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气泡星云 (NGC 7635) Bubble Nebula (NGC 7635) (© NASA, ESA, and the Hubble Heritage Team STScI/AURA)

A star blows a bubble

This giant space bubble is being blown by a massive star visible at the 10 o'clock position inside it. Already over 7 light-years across and expanding at a rate of over 4 million mph, the 'bubble' is actually the shock wave created when expanding hot gas (or stellar wind) hits the cold, interstellar gas that surrounds it. The Bubble nebula was discovered in 1787 by William Herschel. The star inside is living fast and will die young (for a star)—it will likely detonate as a supernova in only 10 to 20 million years. This image was taken in 2016 by the Hubble Space Telescope to mark the 26th anniversary of Hubble's launch into Earth orbit by the STS-31 space shuttle crew. We're showing it to mark the last day of World Space Week, an annual 'international celebration of science and technology, and their contribution to the betterment of the human condition.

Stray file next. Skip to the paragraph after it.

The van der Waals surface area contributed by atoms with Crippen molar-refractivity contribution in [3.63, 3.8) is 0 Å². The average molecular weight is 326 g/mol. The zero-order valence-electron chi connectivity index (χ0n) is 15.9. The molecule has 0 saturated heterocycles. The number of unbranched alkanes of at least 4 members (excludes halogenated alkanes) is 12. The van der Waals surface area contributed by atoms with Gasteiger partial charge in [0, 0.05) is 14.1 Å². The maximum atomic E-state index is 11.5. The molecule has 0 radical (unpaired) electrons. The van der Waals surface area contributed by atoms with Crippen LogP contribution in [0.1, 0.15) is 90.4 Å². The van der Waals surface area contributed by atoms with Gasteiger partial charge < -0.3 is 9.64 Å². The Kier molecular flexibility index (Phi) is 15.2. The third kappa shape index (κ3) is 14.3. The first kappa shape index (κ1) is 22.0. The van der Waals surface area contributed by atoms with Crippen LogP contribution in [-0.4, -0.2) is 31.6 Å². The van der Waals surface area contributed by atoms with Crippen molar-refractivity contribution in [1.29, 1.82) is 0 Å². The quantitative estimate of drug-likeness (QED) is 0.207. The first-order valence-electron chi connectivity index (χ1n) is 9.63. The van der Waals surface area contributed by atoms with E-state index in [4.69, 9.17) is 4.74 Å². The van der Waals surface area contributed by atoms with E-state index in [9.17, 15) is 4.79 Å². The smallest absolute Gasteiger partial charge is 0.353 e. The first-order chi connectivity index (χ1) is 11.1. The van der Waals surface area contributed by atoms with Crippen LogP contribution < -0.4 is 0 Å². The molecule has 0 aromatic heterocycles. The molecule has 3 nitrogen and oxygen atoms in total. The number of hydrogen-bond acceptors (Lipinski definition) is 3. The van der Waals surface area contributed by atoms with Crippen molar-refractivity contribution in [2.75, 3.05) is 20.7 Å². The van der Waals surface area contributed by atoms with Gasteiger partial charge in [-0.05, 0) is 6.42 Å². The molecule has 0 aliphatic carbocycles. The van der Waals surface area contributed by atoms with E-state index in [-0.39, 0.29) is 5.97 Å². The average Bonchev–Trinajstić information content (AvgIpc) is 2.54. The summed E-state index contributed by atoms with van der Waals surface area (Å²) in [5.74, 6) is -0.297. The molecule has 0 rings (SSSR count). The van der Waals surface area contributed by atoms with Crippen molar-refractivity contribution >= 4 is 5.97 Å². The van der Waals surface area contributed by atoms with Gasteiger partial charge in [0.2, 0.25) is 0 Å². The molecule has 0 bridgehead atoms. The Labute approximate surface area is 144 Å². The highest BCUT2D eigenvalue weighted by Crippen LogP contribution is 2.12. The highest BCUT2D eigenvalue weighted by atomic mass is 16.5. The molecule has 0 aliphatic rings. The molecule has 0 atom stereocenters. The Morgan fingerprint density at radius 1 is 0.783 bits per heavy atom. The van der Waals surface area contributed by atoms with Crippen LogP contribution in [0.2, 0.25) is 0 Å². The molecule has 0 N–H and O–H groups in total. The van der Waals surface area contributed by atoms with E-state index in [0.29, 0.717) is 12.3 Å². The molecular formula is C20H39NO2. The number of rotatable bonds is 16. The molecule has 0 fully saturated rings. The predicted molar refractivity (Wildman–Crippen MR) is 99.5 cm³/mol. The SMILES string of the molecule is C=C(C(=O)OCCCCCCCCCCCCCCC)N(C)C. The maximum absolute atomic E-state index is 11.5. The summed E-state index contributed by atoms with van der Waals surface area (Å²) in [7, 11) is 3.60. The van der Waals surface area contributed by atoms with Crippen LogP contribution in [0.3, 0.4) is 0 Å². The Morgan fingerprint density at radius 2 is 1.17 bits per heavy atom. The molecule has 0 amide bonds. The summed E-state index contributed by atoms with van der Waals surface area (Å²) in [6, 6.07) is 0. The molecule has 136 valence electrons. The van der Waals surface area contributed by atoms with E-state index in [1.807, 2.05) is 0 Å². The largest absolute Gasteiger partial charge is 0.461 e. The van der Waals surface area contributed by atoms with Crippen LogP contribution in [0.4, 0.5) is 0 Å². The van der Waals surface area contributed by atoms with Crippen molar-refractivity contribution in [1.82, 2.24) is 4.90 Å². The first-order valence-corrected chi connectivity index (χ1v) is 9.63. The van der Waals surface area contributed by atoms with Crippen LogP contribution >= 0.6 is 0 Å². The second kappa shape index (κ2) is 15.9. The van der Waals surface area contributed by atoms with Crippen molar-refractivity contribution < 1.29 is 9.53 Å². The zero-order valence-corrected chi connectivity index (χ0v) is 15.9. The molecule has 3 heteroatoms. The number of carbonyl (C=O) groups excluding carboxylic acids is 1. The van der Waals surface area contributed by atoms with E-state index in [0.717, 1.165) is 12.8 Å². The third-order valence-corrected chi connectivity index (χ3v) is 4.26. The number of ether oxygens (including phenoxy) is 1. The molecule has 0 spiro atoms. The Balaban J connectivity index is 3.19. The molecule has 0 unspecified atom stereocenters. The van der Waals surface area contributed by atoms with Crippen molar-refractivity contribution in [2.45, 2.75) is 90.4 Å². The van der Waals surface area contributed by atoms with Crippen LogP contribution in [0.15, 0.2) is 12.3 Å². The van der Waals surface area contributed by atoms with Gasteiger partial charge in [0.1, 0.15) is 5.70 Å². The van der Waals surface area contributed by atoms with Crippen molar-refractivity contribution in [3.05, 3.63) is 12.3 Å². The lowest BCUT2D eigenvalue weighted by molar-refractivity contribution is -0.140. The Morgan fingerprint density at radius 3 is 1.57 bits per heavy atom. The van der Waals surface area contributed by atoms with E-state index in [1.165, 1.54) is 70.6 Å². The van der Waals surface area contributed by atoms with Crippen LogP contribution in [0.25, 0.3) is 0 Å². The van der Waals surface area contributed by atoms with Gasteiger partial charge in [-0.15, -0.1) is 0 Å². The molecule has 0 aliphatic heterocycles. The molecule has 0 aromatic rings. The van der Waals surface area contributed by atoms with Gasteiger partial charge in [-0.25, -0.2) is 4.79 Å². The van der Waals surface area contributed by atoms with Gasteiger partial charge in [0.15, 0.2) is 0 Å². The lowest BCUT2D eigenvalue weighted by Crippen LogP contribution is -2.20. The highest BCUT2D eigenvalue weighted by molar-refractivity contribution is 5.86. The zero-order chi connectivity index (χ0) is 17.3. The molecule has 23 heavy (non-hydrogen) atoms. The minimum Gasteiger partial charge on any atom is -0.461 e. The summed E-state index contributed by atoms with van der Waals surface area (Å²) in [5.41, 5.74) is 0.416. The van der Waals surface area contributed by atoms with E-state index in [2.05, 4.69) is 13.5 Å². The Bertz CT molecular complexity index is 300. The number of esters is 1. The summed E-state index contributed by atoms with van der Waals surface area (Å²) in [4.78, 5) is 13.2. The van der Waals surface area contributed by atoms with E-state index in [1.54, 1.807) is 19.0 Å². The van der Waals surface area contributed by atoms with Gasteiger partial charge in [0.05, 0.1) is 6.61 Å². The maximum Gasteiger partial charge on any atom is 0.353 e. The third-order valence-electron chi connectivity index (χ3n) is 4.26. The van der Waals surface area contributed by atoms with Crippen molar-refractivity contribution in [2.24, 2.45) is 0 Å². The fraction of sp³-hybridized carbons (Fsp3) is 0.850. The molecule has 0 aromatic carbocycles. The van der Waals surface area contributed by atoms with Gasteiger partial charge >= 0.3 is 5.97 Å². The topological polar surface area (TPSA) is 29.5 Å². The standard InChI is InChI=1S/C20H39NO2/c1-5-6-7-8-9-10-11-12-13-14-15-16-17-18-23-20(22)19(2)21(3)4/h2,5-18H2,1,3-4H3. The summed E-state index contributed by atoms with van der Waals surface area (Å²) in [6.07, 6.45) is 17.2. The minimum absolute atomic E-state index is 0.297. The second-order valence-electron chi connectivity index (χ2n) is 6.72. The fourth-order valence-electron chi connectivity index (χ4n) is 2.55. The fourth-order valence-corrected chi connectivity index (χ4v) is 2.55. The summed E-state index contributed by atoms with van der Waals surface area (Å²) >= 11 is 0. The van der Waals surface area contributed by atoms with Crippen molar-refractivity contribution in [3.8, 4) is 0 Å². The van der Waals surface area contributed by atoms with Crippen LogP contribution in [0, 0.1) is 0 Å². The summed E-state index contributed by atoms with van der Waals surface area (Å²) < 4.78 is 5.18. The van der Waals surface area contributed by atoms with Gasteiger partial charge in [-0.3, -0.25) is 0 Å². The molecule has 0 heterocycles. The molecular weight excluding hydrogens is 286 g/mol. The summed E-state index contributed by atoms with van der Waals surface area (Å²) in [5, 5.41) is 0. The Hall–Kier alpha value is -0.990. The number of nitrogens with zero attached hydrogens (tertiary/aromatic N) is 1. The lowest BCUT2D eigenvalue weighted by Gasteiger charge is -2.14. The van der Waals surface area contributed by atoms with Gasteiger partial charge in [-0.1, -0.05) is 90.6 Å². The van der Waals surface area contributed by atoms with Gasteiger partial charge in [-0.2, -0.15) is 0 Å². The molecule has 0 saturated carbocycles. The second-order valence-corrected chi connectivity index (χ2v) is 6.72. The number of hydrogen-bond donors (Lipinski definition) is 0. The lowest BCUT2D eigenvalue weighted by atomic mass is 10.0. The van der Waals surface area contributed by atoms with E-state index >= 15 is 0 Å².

木星增强色彩后的一组镜头 Sequence of enhanced-color images of Jupiter (© Enhanced Image by Gerald Eichstädt and Sean Doran, CC BY-NC-SA, based on images provided Courtesy of NASA/JPL-Caltech/SwRI/MSSS)

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木星增强色彩后的一组镜头 Sequence of enhanced-color images of Jupiter (© Enhanced Image by Gerald Eichstädt and Sean Doran, CC BY-NC-SA, based on images provided Courtesy of NASA/JPL-Caltech/SwRI/MSSS)

Images from NASA's Juno spacecraft as it swoops by Jupiter

For the start of World Space Week, today's homepage features a composite of images taken by NASA's Juno probe as it swooped past Jupiter. Jupiter, the largest planet in our solar system, also has the largest number of moons: 79. Jupiter is the Roman counterpart to Zeus, and so the planet's major moons are named after Zeus's, shall we say, extra-marital partners. So, when it came time to name NASA's most ambitious Jupiter probe, they decided to name it after his wife, Juno, so that she could keep an eye on him. Every 53 days in the course of its wide and complex orbit, the Juno probe makes its closest approach, snapping shots like these as it speeds past the gas giant in just two hours. World Space Week starts on the anniversary of the launch of the very first space probe, Sputnik, which entered orbit around the Earth on October 4, 1957.